Diving Kavieng… Mention the small town of Kavieng among any group of experienced scuba divers and you will quickly discern four key themes. Wrecks, big currents, schooling pelagics and clear blue water.
A quick look at the map, combined with a very basic awareness of oceanography, will tell you why… New Ireland is located along the eastern rim of the Bismarck Archipelago. Its long thin, rifle-like, shape forms a natural barrier between the rich deep waters of the Pacific Ocean to the north and east. And those of the Bismarck Sea to the west.
It is also very much an integral part of the Coral Triangle, the most biodiverse marine area in the world. Characterized by more than 600 species of coral and 3000 species of reef fish.
Because of its location, the island’s coastline is exposed to a complex mix of oceanic, equatorial and regional currents.
Kavieng’s position means that it sits on the edge of the very nexus of those powerful water flows.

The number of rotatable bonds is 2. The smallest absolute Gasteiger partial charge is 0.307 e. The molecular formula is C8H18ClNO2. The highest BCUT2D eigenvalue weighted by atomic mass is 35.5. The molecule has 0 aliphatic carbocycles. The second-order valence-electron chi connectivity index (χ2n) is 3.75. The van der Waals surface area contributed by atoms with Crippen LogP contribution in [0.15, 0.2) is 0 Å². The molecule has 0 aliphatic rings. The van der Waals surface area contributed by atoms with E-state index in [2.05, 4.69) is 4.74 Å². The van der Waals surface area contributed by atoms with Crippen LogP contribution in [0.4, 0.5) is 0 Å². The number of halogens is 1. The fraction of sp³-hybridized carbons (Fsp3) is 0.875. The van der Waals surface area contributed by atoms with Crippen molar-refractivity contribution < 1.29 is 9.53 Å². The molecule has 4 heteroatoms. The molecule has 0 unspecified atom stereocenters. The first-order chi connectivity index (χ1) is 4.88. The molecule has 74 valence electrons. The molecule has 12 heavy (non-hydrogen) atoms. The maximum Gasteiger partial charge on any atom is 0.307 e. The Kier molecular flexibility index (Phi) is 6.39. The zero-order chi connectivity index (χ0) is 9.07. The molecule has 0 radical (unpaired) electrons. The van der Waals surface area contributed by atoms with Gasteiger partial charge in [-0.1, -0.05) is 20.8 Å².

Which circulate back and forth through the channels between New Ireland and nearby New Hanover.
Those currents and the sheer biodiversity of the Coral Triangle combine to make diving Kavieng one of the absolute must-do diving locations in Papua New Guinea.
Simple stated… the area has a great combination of wrecks, reefs, coral gardens, big fish and muck diving.
Diving Kavieng – Two Sides of the Same Coin
Diving around Kavieng can really be thought of as two distinct and separate areas.
The first being the sites on the Pacific Ocean side of New Ireland, in around the actual town of Kavieng.
Those are principally wreck sites… Mainly WWII aircraft but there is also the wreck of a former Taiwanese fishing boat the Der Yang.
Then there are the dive sites to the south on the Bismarck Sea side of the island.
However, just to keep life interesting… When one side is at its best the other is probably not.
That’s because, as those strong currents flow through the main channels between New Ireland and New Hanover, they flush out the detritus from around the islands and surrounding mangroves.
So the clear waters from one side are significantly less so when they emerge on the other side!
Add to this complexity the fact that there are up to six tides per day and it is easy to understand the need for good local knowledge of the actual dives sites.
And… most importantly – when to dive them safely at their best.